(2) I could read Moby Dick to find out how to kill whales. In fact, I have used a novel about sled dogs to train my own dogs. Is that book no longer "literature" once I turn it into a "how-to" book?
• Perhaps something is literature because it is the kind of writing we like to read; it's a highly valued kind of writing. In this case, anything can be literature, and anything can stop being literature. The important implication is that we don't get to decide what is literature because our parents, teachers, exams, etc. define that for us. We are trained to value the kind of writing that they value.
"Literature" and the "literary" then are highly subjective categories. We can't decide whether or not something is "literature" or "literary" simply by looking at its form or language.Shakespeare's works have not always been valued as literature, and his works may not be valued in the future.
You may feel dissatisfied because we will never come up with a concrete definition, but that is the point. As Terry Eagleton points out, "we can drop once and for all the illusion that the category "literature" is objective in the sense of being eternally given and immutable" (10). He goes on to say that our opinions and value-judgments are not neutral either, that "the ways in which what we say and believe connects with the power-structure and power-relations of the society we live in" (14). In other words, your opinions about literature and literariness are not just your opinions. They are related to how and where you were raised and educated. Importantly, our environment encourages us to accept some values but not others, support the activities of some groups but not others, or exclude some choices as unacceptable. Therefore, how we define literature reveals what we have been taught to value and what we have been taught to reject. This is important for you because you are forced, for the most part, to learn what other people value and at the very minimum, what other people have made available for you to read. It's also important if you plan on teaching, for you will help shape the perceptions of your students. Again, have you ever had a teacher tell you that the novel you are reading is "not literature," "escapist," or just "fun reading"? Can you see the potential problem here, especially when it comes to passing tests, getting into college, and pleasing others, including yourself? Do you recognize that the source of your values may not even be you?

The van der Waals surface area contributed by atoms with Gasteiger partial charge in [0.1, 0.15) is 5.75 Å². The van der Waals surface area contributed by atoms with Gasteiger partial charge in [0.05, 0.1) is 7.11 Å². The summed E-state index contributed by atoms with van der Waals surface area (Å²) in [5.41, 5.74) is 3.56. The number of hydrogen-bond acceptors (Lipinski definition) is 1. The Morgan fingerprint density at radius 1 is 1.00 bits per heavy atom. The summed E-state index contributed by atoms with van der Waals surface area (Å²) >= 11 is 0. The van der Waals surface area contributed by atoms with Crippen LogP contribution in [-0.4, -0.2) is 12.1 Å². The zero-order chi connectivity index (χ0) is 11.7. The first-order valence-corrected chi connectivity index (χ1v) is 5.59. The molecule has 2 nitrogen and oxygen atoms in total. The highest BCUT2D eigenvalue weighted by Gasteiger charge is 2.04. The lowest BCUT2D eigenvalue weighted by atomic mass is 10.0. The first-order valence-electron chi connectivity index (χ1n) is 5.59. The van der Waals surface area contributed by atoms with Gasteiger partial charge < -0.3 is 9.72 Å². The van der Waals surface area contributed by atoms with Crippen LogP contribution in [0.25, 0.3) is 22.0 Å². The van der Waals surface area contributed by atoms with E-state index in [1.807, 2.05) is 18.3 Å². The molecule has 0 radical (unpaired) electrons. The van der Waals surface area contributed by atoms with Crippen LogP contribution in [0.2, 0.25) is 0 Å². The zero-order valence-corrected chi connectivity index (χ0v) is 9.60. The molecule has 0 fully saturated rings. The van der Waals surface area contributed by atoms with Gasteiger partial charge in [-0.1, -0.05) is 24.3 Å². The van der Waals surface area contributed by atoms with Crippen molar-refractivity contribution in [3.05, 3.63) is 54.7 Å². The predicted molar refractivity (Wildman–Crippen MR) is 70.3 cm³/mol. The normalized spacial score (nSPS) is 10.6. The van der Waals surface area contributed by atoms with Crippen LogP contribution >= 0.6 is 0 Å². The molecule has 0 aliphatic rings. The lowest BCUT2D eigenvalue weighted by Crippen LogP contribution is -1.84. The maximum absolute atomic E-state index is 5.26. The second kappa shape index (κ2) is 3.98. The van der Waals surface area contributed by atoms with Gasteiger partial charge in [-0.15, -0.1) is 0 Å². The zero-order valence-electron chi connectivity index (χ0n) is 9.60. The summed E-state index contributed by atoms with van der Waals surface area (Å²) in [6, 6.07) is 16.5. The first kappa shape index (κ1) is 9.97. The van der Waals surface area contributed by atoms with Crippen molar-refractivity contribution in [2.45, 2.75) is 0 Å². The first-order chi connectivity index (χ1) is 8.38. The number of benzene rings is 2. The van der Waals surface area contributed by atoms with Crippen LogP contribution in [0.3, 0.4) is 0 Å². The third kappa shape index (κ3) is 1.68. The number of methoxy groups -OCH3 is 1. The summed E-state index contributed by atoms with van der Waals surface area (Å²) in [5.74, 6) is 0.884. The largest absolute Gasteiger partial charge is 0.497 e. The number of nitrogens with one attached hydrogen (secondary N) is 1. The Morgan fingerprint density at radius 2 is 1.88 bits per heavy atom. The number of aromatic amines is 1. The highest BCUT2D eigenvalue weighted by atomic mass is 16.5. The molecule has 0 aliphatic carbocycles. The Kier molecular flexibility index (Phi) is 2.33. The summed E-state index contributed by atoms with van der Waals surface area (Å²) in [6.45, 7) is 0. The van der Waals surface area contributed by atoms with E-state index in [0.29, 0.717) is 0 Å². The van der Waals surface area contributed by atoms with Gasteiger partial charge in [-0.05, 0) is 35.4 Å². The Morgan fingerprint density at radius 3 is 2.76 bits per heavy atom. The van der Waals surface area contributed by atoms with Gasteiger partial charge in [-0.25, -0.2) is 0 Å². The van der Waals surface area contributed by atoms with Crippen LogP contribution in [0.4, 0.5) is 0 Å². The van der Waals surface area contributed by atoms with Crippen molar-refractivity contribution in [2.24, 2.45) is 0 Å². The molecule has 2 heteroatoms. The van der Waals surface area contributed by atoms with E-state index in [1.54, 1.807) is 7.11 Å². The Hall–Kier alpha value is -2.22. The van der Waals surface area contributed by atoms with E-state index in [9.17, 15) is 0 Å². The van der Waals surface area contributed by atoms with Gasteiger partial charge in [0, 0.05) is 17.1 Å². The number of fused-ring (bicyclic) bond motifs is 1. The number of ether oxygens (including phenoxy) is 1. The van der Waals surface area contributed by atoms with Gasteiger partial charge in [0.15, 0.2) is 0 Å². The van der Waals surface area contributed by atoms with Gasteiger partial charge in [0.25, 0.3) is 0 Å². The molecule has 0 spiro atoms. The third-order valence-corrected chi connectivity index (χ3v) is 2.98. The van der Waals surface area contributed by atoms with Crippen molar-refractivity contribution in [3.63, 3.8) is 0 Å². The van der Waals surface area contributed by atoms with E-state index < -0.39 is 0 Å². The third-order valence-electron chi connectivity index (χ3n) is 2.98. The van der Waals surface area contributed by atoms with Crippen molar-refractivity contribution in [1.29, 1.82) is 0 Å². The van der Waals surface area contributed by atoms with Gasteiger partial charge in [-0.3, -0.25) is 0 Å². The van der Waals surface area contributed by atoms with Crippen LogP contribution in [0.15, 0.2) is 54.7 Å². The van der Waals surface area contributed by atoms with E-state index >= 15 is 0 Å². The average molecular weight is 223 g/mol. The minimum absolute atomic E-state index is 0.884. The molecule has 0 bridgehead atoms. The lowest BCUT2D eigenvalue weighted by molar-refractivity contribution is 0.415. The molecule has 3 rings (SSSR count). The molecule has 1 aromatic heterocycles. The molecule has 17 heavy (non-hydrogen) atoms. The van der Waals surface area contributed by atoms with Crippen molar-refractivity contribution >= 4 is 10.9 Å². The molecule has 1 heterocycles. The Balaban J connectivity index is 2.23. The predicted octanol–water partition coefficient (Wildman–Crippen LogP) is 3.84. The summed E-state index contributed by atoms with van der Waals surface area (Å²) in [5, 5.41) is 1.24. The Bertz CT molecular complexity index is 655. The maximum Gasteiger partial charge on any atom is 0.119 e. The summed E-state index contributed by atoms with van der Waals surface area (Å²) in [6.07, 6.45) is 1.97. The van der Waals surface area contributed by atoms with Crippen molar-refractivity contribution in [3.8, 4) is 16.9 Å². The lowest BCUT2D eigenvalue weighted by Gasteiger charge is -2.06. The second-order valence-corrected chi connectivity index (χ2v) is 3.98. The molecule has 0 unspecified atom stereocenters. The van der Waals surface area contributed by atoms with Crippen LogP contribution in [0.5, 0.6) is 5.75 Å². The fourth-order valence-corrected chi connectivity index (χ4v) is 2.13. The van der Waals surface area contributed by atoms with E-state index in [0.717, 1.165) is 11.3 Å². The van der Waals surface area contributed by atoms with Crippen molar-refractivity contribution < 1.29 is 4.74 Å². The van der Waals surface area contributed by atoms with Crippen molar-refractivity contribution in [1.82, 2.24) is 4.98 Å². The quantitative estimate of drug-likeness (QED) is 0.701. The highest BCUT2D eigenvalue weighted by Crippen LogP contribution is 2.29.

Another way to frame this insight is to say that I tried to encourage you to ask different questions, questions that I have found far more useful. Asking "Is it literature?" or "Is it good literature?" is not as important or interesting as asking...
- What does one's definition of "literature" reveal about one's attitudes, beliefs, values, training, or socialization (in short, one's ideological affiliation)?
- How do definitions and categories of "literature" and especially "good literature" coincide with specific political issues like "Who should govern?" "Who should have what role or function in society?" "What kinds of behaviors and belief should be excluded or included?"